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Pussy Riot members arrested in Sochi

By Shaun Walker, The Guardian
Tuesday, February 18, 2014 7:00 EDT
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Pussy Riot punk Nadezhda Tolokonnikova waits in the defendant's cage at a courthouse (AFP)
 
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Nadezhda Tolokonnikova and Maria Alekhina, who were among group of activists detained by police, deny alleged hotel theft

Two members of the punk group Pussy Riot who were released from jail in December have been arrested by Russian police in Sochi, along with a group of activists and journalists.

Nadezhda Tolokonnikova and Maria Alekhina said they had come to the Winter Olympics to hold a Pussy Riot performance, but were simply walking down the street when they were detained.

“We were just walking around Sochi when they grabbed us,” said Tolokonnikova by telephone from a police station not far from the Olympic Park. “They told us we are suspected of theft. Of course there has been no theft.”

Tolokonnikova said she and other members of Pussy Riot had been constantly followed since arriving in Sochi on Sunday evening. She said they spent several hours being questioned by security services on Monday, as the group attempted to plan a performance in the city.

As of early afternoon, she had not yet been questioned, and said “nobody is telling us anything” about what will happen next.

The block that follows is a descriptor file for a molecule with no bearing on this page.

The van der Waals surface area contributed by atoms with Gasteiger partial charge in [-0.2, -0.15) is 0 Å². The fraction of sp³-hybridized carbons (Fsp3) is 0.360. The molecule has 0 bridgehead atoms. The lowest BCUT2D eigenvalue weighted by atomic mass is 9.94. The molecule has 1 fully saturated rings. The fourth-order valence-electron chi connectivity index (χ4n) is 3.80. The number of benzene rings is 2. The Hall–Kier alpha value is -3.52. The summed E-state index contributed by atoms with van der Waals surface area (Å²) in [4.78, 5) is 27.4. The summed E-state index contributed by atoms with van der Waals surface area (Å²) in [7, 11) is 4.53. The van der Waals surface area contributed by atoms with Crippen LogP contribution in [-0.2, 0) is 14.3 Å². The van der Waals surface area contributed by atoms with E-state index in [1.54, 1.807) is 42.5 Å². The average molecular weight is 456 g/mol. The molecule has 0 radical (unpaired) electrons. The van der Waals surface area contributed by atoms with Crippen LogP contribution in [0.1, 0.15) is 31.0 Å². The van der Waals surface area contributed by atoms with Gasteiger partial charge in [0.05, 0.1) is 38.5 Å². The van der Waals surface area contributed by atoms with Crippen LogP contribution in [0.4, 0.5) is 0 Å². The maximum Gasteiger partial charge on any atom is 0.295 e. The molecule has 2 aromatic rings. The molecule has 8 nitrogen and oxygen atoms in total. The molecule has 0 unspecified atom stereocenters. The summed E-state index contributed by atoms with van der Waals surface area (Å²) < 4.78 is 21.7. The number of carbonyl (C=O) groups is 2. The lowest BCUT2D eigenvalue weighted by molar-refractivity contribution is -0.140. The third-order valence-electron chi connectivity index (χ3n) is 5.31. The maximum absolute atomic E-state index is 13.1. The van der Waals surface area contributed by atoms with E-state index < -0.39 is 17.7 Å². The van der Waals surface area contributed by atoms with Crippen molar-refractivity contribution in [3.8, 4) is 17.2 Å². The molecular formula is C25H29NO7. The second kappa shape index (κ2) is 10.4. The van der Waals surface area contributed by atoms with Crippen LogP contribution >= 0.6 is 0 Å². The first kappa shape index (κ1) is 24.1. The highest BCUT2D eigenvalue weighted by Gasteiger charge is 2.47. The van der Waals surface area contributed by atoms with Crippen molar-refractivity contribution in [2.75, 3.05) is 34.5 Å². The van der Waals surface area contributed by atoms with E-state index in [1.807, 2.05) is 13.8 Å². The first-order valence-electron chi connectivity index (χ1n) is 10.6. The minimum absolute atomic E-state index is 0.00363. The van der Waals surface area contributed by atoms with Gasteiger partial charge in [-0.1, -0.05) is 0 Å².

“We are in Sochi in order to carry out a Pussy Riot action,” wrote Tolokonnikova on Twitter shortly after the detention. “The song is called, ‘Putin will teach you how to love the motherland’”.

Semyon Simonov, a local human rights activist who was also detained along with the group, said that they had been accosted by police while walking along the street, and roughly bundled into a police van.

“They told us that we were suspected of a theft,” said Simonov from the police station where he was waiting to be questioned. He said no official charges had been made, but that the police told them the hotel where the Pussy Riot women are staying had reported them for theft.

Simonov said ten people had been arrested, including David Khakim, who was on Monday sentenced to 30 hours of community service by a Sochi court for holding a one-man protest in support of Evgeny Vitishko, a jailed environmentalist.

Vitishko has been sentenced to three years in prison for vandalising a fence, in a case that activists say is linked to his criticism of environmental violations during Olympic construction.

Tolokonnikova and Alekhina were released from prison in December, after serving most of a two-year sentence for “hooliganism motivated by religious hatred” for their punk performance in Moscow’s main cathedral. They fell under a wide-ranging amnesty approved by President Vladimir Putin that was seen as a way to boost Russia’s image ahead of the Olympics.

guardian.co.uk © Guardian News and Media 2014

 
 
 
 
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